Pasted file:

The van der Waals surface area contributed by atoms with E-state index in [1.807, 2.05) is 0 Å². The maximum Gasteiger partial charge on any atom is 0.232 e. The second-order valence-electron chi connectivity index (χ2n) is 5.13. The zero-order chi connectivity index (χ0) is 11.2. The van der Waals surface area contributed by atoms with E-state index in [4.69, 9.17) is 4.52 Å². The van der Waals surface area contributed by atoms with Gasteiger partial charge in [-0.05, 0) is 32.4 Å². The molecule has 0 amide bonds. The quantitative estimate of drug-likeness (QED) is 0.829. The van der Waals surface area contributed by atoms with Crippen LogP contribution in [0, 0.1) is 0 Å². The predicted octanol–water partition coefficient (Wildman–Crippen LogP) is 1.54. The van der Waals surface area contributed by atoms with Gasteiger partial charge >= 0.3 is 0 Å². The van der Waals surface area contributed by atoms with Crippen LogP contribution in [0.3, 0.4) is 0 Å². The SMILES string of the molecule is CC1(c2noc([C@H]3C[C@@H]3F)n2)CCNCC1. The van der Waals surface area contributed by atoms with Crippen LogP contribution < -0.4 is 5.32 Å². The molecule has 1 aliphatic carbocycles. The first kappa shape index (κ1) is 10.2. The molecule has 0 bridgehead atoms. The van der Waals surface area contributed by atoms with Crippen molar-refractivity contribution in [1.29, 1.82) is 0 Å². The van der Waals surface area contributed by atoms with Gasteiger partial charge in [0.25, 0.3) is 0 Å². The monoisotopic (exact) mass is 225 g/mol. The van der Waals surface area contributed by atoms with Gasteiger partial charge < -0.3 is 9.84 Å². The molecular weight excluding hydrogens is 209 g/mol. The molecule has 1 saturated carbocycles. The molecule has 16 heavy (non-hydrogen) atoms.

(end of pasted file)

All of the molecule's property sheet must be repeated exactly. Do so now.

The van der Waals surface area contributed by atoms with E-state index in [1.807, 2.05) is 0 Å². The maximum Gasteiger partial charge on any atom is 0.232 e. The second-order valence-electron chi connectivity index (χ2n) is 5.13. The zero-order chi connectivity index (χ0) is 11.2. The van der Waals surface area contributed by atoms with E-state index in [4.69, 9.17) is 4.52 Å². The van der Waals surface area contributed by atoms with Gasteiger partial charge in [-0.05, 0) is 32.4 Å². The molecule has 0 amide bonds. The quantitative estimate of drug-likeness (QED) is 0.829. The van der Waals surface area contributed by atoms with Crippen LogP contribution in [0, 0.1) is 0 Å². The predicted octanol–water partition coefficient (Wildman–Crippen LogP) is 1.54. The van der Waals surface area contributed by atoms with Gasteiger partial charge >= 0.3 is 0 Å². The van der Waals surface area contributed by atoms with Crippen LogP contribution in [0.3, 0.4) is 0 Å². The SMILES string of the molecule is CC1(c2noc([C@H]3C[C@@H]3F)n2)CCNCC1. The van der Waals surface area contributed by atoms with Crippen LogP contribution < -0.4 is 5.32 Å². The molecule has 1 aliphatic carbocycles. The first kappa shape index (κ1) is 10.2. The molecule has 0 bridgehead atoms. The van der Waals surface area contributed by atoms with Crippen molar-refractivity contribution in [1.29, 1.82) is 0 Å². The van der Waals surface area contributed by atoms with Gasteiger partial charge in [0.25, 0.3) is 0 Å². The monoisotopic (exact) mass is 225 g/mol. The van der Waals surface area contributed by atoms with Gasteiger partial charge < -0.3 is 9.84 Å². The molecular weight excluding hydrogens is 209 g/mol. The molecule has 1 saturated carbocycles. The molecule has 16 heavy (non-hydrogen) atoms.